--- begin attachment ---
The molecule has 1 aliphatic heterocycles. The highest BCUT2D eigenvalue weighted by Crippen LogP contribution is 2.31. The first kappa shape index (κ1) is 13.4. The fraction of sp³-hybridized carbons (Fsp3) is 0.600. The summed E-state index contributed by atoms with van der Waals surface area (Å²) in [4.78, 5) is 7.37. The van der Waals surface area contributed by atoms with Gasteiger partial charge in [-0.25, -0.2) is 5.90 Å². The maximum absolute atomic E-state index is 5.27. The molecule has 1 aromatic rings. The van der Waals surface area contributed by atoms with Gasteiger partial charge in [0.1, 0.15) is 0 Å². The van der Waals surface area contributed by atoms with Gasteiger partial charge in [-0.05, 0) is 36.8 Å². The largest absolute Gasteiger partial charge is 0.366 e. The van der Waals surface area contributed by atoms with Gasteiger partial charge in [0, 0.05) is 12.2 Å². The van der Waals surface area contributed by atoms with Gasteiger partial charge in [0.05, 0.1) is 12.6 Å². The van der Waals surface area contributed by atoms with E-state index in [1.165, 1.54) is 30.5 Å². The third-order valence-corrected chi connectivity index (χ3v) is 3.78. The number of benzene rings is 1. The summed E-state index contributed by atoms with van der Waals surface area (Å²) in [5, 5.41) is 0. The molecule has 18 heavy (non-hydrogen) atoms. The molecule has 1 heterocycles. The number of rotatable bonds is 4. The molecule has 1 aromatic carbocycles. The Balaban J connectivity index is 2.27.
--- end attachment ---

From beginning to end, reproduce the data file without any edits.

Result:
The molecule has 1 aliphatic heterocycles. The highest BCUT2D eigenvalue weighted by Crippen LogP contribution is 2.31. The first kappa shape index (κ1) is 13.4. The fraction of sp³-hybridized carbons (Fsp3) is 0.600. The summed E-state index contributed by atoms with van der Waals surface area (Å²) in [4.78, 5) is 7.37. The van der Waals surface area contributed by atoms with Gasteiger partial charge in [-0.25, -0.2) is 5.90 Å². The maximum absolute atomic E-state index is 5.27. The molecule has 1 aromatic rings. The van der Waals surface area contributed by atoms with Gasteiger partial charge in [0.1, 0.15) is 0 Å². The van der Waals surface area contributed by atoms with Gasteiger partial charge in [-0.05, 0) is 36.8 Å². The largest absolute Gasteiger partial charge is 0.366 e. The van der Waals surface area contributed by atoms with Gasteiger partial charge in [0, 0.05) is 12.2 Å². The van der Waals surface area contributed by atoms with Gasteiger partial charge in [0.05, 0.1) is 12.6 Å². The van der Waals surface area contributed by atoms with E-state index in [1.165, 1.54) is 30.5 Å². The third-order valence-corrected chi connectivity index (χ3v) is 3.78. The number of benzene rings is 1. The summed E-state index contributed by atoms with van der Waals surface area (Å²) in [5, 5.41) is 0. The molecule has 18 heavy (non-hydrogen) atoms. The molecule has 1 heterocycles. The number of rotatable bonds is 4. The molecule has 1 aromatic carbocycles. The Balaban J connectivity index is 2.27.